If you are looking at a giant, and very heavy, box, you probably can’t imagine what is in it. It could be wrapped to hide the contents written outside, and that would keep you guessing a bit more. Once torn open, you finally know what a real sewing machine looks life, even though you can’t fathom what to do with it.
This was my experience. A great birthday gift, the machine sat there all sleek and modern in its plastic and metal wonderfulness. It looked a little scary, too. (There are metal knobs and things called bobbins and feet. A manual comes with it but it is daunting and not terse.)
I made a resolution to learn to sew. Maybe stuff for the house, maybe me, maybe my husband Gus. I could make gifts, costumes, accessories, and all sorts of this and that. I may be getting ambitious, but this is how you motivate yourself to begin something new. You sit down, turn it on, stick in some fabric, and hit the foot pedal. You hope you don’t go over your finger and burst a blood vessel.
I envision some nice cotton fabric, no doubt Liberty of London. It’s the best. It’s great for floral prints, its signature style. Blouses and shirts are suited to it, or sundresses. Kids’ clothes look so fine made of this fabulous finery. I buy thread, scissors, patterns, seam binding, a self-belt kit, and some piping. I read and read as I unfold endless tissue-thin pages of notes and lines. It’s a maze of instructions.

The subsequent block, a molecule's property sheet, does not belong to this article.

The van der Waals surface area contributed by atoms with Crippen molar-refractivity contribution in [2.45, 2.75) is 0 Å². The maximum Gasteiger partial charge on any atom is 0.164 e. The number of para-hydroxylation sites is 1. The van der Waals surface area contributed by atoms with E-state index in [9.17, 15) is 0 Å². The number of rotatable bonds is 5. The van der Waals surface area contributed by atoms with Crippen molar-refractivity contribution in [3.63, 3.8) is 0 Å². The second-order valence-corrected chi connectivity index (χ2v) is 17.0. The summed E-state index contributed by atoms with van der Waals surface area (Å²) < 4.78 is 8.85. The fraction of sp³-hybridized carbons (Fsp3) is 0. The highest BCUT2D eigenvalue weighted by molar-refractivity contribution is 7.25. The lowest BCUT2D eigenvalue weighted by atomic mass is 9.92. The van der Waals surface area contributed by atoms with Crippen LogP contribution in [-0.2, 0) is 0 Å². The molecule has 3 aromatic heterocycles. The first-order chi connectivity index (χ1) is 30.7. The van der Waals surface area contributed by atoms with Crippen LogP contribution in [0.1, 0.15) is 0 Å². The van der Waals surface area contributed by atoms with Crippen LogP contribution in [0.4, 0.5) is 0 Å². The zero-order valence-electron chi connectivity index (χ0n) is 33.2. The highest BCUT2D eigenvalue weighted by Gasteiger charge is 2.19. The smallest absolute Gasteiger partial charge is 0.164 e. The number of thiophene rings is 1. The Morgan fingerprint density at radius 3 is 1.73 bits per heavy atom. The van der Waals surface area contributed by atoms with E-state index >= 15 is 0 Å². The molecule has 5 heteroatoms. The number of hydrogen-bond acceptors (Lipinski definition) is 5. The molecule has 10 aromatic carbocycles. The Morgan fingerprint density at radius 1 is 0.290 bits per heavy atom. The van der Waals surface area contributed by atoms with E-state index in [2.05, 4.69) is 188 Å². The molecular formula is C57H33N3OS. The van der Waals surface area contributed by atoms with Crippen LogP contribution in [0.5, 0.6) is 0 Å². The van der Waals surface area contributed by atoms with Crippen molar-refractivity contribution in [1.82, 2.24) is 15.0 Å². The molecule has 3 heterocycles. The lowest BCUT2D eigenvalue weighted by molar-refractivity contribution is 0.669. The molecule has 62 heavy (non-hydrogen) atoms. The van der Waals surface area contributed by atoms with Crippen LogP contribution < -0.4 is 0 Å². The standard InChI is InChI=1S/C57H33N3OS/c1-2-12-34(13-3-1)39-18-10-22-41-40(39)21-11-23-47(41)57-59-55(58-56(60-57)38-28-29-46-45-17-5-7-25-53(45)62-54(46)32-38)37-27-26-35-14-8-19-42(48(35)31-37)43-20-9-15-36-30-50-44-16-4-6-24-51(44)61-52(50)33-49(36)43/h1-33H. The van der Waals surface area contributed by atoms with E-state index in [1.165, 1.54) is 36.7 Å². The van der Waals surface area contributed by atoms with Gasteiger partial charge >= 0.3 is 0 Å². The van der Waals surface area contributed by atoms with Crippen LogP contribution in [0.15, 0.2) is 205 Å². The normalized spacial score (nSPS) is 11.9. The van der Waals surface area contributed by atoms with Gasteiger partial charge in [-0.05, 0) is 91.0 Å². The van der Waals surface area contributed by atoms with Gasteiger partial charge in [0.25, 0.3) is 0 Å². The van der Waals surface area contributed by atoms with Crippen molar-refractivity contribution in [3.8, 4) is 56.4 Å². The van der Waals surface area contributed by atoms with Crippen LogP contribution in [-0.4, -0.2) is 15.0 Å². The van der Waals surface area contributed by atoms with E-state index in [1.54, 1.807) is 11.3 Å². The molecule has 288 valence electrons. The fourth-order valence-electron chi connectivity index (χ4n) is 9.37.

I start to cut and pin. The beginner’s sewing machine sits patiently waiting for me to finish the hand work. It will be humming along in no time, and for hours. It has a nice little light so I can work after hours when the sun is down. I presume after dinner and a TV show or two, I will indulge. I do a seam or two and cringe. There is puckering. I pull out the work and redo it. Now I caught an edge. Help! I cried and called a friend.
The next day I had a few timely lessons in the basics. It went a lot better after that. I wasn’t ready for Vogue patterns or buttonholes, but I was going in full elementary level gear. I look forward to the day when I can make coats and jackets—something really challenging. It is a wondrous machine, so well-crafted and full of opportunity. It is programmed like a computer to do zigzagging, embroidery designs, appliqué, and top stitching. It can make pleats, smocking, and gathering like a breeze in seconds. Pockets are no problem and a belt is a snatch.
I love my new sewing machine, its great for beginners. What took me so long? After all, it is a kind of computer in principle. It has endless capability with software updates. Someone knew me inside and out by selecting this wizard. They saw some kind of creative itch that needed to be fulfilled. I, for one, am happy they did.